A yellow taxi cab emerges from a shroud of steam to the straining chords of Bernard IIerrmann‘s eerie musical score. Filtering the grim reality of the streets through an unhinged Vietnam veteran‘s nocturnal wanderings. 'Iax'i Driver provided a view of New York (‘ity unlike anything seen before.

With his I976 masterpiece. director .Martin Scorsese was bringing the streets of his childhood to the big screen and. as with his earlier film Mean Streets. his storytelling redefined modern cinema. Although much of Scorsese's subsequent work is set in New York. it has been almost 25 years since the director got down and dirty on the streets themselves. His new film. Bringing (hit The Dead. changes that.

Spanning 56 hours over two days and three nights. Bringing Out The Dead accompanies Iimergency Medical Service paramedic Frank Pierce (played by Nicolas ('age) on the job through the streets of Hell‘s Kitchen in New York‘s West Side. Like Taxi Driver‘s insomniac Travis Bickle. Pierce is burning out. Bicklc suffers a moral crisis which he redeems through an act of violence: Pierce‘s is a spiritual crisis for which he is seeking grace. As he did with 72m Driver which also boasted a screenplay by Paul Schrader Scorsese pushes his storytelling techniques to the limit to make Piercc's midnight odyssey an extraordinarily visceral experience.

Bleak. but shot through with black humour. the film switches between elegy and moments of ecstatic release as Pierce alternately questions his work and hinges on drink and drugs in order to carry it out. L'Itimately. what defines the film is Scorsese's relationship to the source material. As with Mean Streets". 'Iax'i Driver and the best of his films.

this relationship is a deeply personal one. both in terms of

its religious underpinnings and its urban geography. Scorsese was born and grew up in Manhattan; these are the neighbourhoods he knows inside ottt. i 'The images come

from the music and t r: .9; {A . f: I

from the streets that I

really know.’ ._ confirms the director. ‘We lived on the Lower Iiast Side: it was always alive. We had three grocery stores on the block. two butchers. a funeral parlour. There

were trucking companies. people yelling in the streets. people like you see in Italian movies —- Neapolitans or Sicilians yelling at each other. and there were always people whistling.

'Music was always going through my neighbourhood.i he continues. ‘Iivery time I saw a procession in the street. there was an Italian band playing. As they would go by. operas would be coming from the fourth floor window. And it was summertime and the jttkcboxcs were playing when I was thirteen years old rock 'n' roll became popular. So when I'm watching a religious procession or two bums fighting in the street. that music is playing. and that‘s basically how I saw it.‘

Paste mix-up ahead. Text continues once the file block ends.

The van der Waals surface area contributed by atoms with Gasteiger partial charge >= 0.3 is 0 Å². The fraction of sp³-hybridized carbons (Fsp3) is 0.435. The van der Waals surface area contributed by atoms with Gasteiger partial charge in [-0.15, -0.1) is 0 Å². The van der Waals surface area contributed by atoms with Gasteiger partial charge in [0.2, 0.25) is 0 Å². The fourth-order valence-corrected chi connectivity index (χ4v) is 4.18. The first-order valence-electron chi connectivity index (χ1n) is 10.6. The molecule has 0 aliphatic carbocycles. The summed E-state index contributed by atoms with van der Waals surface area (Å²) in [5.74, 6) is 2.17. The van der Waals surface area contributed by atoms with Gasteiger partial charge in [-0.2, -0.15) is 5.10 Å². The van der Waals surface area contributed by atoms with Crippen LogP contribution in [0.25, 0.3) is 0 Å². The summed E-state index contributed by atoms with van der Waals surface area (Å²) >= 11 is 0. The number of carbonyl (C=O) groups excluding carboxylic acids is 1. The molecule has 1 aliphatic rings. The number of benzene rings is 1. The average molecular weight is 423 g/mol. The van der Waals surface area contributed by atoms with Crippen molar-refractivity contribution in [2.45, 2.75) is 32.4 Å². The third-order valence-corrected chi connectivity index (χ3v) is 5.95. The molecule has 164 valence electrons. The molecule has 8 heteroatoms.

Arguably. it's the use of music. more than anything else. that Scorsese can be credited with revolutionising in cinema. Rock ‘n' roll. Motown. classical. opera. the great croonet's —- they all go into Scorsese‘s mix. In Bringing (hit The l)(’(l(/. R.Ii.M.. Jane’s Addiction and The ('Iash play alongside Martha Reeves And The Vandellas. I"rank Sinatra and Stravinsky.

But whistling Italian street vendors and musical processions don't sound particularly traumatic. It’s difficult to reconcile those sounds and images with what BickIe and Pierce witness during their nocturnal forays. ‘I live mostly at night.’ explains Scorsese. Ah yes. night and the city. ‘When I was three. I had terrible asthma attacks and I was told I was incapacitated. My parents were uneducated people and they gave me medication that makes you speedy. I was hidden in a room in the dark and couldn‘t play. so I started using my imagination. I became used to being tip at night and it was disturbing. I grew tip downtown. in a gritty area right off The Bowery. where the derelicts were dying in the streets. I saw everything as a child in the street: sex. fighting. robbery. I saw a bum falling asleep in the street while someone stole his shoes.'

72m Driver was a commercial and critical

success; coming off that film. Scorsese and

his star. Robert De Niro. were hot stuff. De

1}; Niro had a script about the boxer Jake I.a Motta that he wanted Marty to make. but Scorsese was more interested in re-inventing

the Hollywood musical. So they made New

York. New York and it flopped. A period of

depression. anxiety and narcotic excess followed. After his concert film featuring The Band. Tllt’ Last Waltz Scorsese finally got around to De Niro's boxing film. which became what many consider his greatest work. Raging Bull.